subconscious bad-ass twanguitar intro.....

I'm gonna drive all night
Take some speed
I'm gonna wait for the sun
To shine down on me...

It was nearly dawn when we crossed the great Mississippi into Minnesota. We sat and smoked and bumped no doz/ritalin powdermelange madness off an aluminum picnic table. The late May air was beautiful and sweet, cool and perfect for amplifying the charging sound of the river. The plan for the first day of our Philly-to-LA-one-way roadtrip had been Philadelphia to Chicago.

They got some money out there
They're giving it away

My old high-school buddy Nick was moving to the weatherless land to a beautiful apartment on Rodeo Drive which he'd never seen- to live with people he'd never met- to work for a man who'd been his film professor at Princeton- to try to Make It. Nick's father hadn't wanted him to take the trip alone, and the man said that if I'd go with him, he'd pay for my ticket home once we got out there and Nick got his shit in order.

I'm gonna do what I want
And I'm gonna get paid...

I'd only had two days to get ready, but I wasn't taking much with me. We had a goal, and we had a plan, and by God we had a big fucking road atlas. We sketched a route out that went something like Philly, Pittsburgh, Chicago, Minneapolis, Souix Falls, The Badlands and Rapid City, Mount Rushmore, Devils Tower, Sheridan, Salt Lake City, Bryce Canyon, Zion, Las Vegas, and into Los Angeles. We had thought Chicago would be a good place to stop for the night.

No fucking go.

When we rolled into the windy city at midnight, nearly thirteen hours after leaving Wilmington, the behemoth of Chicago was terrifying. A giant flaming tentacle of electric light overtowered by a great black horned beast. We stopped long enough to piss and get gas, and give a dollar to the heroinzombie that "washed" our windshield while we got gas with what appeared to be a bucket of urine and a bloody rag. Suddenly we realized that we'd never before understood the concept of "bad vibrations." That night Chicago was full of them. That had been midnight. By the time we hit Madison and got coffee to wash down the adderall, we were deeply in the clutches of a roadbrain second wind. No point in stopping when you're too busy hitting a peak.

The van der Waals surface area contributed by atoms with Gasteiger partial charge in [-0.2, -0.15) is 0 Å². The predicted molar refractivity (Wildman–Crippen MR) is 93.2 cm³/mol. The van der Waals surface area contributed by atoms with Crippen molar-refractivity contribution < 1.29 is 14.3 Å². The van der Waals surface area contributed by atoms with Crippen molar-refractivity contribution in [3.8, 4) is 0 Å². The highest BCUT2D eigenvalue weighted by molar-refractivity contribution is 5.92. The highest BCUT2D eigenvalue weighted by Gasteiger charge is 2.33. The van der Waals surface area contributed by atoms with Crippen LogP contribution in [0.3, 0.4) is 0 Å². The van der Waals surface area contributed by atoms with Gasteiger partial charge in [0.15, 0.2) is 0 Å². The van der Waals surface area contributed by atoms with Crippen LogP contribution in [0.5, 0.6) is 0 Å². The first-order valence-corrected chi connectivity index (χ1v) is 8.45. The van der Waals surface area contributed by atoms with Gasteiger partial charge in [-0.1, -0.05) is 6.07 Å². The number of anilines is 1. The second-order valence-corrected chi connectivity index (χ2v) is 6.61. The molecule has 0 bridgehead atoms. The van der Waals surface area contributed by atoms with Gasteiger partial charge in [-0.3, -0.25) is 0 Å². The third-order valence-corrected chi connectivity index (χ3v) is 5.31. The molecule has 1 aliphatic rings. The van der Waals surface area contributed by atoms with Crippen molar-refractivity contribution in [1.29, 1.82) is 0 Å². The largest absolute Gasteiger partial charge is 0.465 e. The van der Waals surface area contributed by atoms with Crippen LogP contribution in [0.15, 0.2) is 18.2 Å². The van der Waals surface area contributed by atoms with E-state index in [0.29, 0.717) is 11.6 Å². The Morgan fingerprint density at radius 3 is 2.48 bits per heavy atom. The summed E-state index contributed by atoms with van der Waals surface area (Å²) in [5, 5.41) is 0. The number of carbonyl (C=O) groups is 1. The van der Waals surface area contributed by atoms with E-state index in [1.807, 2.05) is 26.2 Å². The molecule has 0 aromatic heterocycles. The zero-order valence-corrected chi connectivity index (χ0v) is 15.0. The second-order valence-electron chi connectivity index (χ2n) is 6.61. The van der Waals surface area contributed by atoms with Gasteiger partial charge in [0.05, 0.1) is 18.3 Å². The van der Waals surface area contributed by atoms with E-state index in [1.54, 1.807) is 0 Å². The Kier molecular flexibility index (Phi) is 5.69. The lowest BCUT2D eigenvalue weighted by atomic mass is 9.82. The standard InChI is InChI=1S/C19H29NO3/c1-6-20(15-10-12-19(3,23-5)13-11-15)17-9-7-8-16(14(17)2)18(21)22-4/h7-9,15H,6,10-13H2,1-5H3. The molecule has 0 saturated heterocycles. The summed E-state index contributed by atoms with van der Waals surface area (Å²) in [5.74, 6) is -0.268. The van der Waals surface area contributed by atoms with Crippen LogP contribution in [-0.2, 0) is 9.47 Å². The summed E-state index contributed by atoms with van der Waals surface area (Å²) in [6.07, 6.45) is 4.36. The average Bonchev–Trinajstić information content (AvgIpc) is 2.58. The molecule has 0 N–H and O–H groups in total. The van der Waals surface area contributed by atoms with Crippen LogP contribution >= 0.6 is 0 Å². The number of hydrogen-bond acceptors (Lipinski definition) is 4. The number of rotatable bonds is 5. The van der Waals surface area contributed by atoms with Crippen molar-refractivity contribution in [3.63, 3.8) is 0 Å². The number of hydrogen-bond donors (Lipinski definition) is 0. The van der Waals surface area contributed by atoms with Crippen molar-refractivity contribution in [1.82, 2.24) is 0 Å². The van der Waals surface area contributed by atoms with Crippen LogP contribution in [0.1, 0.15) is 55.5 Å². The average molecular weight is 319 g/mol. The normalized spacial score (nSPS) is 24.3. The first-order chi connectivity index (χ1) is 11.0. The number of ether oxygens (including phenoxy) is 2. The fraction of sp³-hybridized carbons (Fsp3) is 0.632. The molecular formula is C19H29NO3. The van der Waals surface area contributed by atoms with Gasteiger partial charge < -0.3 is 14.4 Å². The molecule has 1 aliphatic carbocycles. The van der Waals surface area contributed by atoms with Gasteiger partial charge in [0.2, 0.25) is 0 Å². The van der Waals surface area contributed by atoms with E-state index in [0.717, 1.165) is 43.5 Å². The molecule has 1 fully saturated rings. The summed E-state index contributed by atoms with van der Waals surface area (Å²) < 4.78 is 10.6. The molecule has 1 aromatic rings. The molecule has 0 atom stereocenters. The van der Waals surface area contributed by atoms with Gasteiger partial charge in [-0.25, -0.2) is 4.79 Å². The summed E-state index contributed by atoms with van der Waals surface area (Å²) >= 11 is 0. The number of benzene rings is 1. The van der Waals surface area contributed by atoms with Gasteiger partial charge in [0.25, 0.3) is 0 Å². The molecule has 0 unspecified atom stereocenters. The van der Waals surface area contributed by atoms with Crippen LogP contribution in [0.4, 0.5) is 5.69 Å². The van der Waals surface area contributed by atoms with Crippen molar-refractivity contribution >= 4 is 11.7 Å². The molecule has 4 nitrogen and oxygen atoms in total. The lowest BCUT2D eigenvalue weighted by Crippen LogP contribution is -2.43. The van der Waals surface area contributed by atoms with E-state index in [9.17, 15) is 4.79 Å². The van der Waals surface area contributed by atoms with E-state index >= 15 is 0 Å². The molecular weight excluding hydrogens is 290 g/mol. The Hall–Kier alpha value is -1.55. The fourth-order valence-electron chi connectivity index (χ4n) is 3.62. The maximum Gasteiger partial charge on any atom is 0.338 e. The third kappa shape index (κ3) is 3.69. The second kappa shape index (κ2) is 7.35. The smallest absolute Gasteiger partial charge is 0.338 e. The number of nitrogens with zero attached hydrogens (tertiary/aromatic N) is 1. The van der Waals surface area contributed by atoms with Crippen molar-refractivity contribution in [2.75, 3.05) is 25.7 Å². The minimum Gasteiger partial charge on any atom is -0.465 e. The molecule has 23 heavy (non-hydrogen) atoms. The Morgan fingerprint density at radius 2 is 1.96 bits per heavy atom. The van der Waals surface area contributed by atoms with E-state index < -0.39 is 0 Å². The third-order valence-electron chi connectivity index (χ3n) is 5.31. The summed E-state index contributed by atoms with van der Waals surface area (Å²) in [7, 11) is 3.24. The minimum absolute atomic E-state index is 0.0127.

Well I'm goin' out west
Where the wind blows tall...

So here it was, dawn, and we'd come nearly 1200 miles. We couldn't stop here for very long. We'd come too far to stop. Nick got out the map. We had that mammoth atlas, but so far we'd only been looking at the two-page map of the whole U.S. We'd stuck to major highways. That was fine for travel in the east, but we knew that by the time we hit Dakota we'd need a little more detail.

"Look," Nick said, "if we can make it to Rapid City, we can fold over the whole first half of the map. We'll have driven halfway across the country at a shot."

I think the man once said "Anything worth doing is worth doing right." 1650 miles. 2661 kilometers. No sleep. If we got pulled over in our state, we'd probably be in trouble- our pupils were approximately small enough for angels to dance on, and neither of us could keep our hands from shaking. We could make it.

...Well my parole officer
Will be proud of me
With my Olds 88

And the devil on a leash

My Olds 88

And the devil on a leash...

italicized lyrics by Tom Waits from the song "Goin' Out West" on the album Bone Machine

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